The offices in the design studio are arranged with views of the attractive inner courtyard, which is for communal use. They form the organisational heart of the complex and can be reached quickly from all areas of the business, such as sample production, sewing services, the Nya Artline manufacturing area as well as the other production and storage areas. The ground floor and first floor serve as communication thoroughfares through which nearly all of the newly- built sections can be accessed. It is only the Nya Artline hall that is not connected to these levels, as deliveries are made separately via the entrance area by the car park. This is also where the main staff entrance is situated, and the central communication thoroughfare can be reached from here either by using the goods lift or the stairs. The spatial proximity and mediaeval dimensions of the existing urban structure, such as in the little Brunnen Platz in Marschtor Strasse and “an den Ratswiesen”, are echoed in the access roads, which lead out into the network of streets. The design picks up on the disposition of the streets and transforms this into formal perspectives. The existing half-timbered façade on Marschtor Strasse has been completely integrated into the external envelope as a special feature. The outside areas also blend aesthetically with the plain basalt paving of the surroundings. The central inner courtyard, designed by Berlin landscape architects, Levin Monsigny, is planted with shrubs, oak trees and evergreen ground-cover plants and thus forms an attractive contrast to the red metallic exterior shell.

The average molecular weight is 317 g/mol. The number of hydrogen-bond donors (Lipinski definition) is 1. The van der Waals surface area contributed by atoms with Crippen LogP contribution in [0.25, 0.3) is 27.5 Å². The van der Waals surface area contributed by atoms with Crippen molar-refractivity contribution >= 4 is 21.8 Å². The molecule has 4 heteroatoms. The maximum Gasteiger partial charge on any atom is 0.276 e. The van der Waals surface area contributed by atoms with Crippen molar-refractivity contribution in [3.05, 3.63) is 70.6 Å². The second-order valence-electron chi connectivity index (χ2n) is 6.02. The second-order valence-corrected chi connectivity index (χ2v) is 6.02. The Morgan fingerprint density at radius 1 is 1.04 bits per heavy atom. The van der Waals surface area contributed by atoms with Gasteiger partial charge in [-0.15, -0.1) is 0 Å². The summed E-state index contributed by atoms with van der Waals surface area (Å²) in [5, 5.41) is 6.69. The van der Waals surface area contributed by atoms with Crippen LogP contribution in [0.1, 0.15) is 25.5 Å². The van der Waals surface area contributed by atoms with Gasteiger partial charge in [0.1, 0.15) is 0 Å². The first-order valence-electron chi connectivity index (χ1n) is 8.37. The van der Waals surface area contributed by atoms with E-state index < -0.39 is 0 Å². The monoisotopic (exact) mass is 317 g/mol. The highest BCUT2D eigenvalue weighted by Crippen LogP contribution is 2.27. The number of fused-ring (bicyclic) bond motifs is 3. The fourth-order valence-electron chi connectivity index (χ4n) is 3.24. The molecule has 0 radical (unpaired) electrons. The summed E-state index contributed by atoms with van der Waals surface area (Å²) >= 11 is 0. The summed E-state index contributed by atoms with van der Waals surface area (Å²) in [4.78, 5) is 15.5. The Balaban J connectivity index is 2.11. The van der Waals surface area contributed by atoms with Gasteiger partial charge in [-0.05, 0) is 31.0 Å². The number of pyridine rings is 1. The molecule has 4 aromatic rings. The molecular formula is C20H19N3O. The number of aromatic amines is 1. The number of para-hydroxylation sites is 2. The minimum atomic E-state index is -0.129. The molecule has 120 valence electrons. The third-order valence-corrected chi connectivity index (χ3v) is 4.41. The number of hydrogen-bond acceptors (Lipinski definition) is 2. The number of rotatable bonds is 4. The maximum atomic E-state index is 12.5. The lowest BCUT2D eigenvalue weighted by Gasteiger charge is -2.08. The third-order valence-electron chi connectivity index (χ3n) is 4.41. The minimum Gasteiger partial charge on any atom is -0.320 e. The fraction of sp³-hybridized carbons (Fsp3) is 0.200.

Space for product development with view into the courtyard; photo © Marcus Ebener
“Volker Staab's design demonstrates a sympathetic, unpretentious industrial aesthetic," says Nya Nordiska's President, Diete Hansl-Röntgen. The extension shows how the old and new can be linked together, notwithstanding the constraints of working in a tight town centre site. It is thus entirely in line with the company's creative guiding principle: building a relationship between tradition and the present.
The samples of the fabrics of the product development can be seen in the daylight from above; photo © Marcus Ebener
Nya Nordiska on Architonic
Volker Staab Architekten on Architonic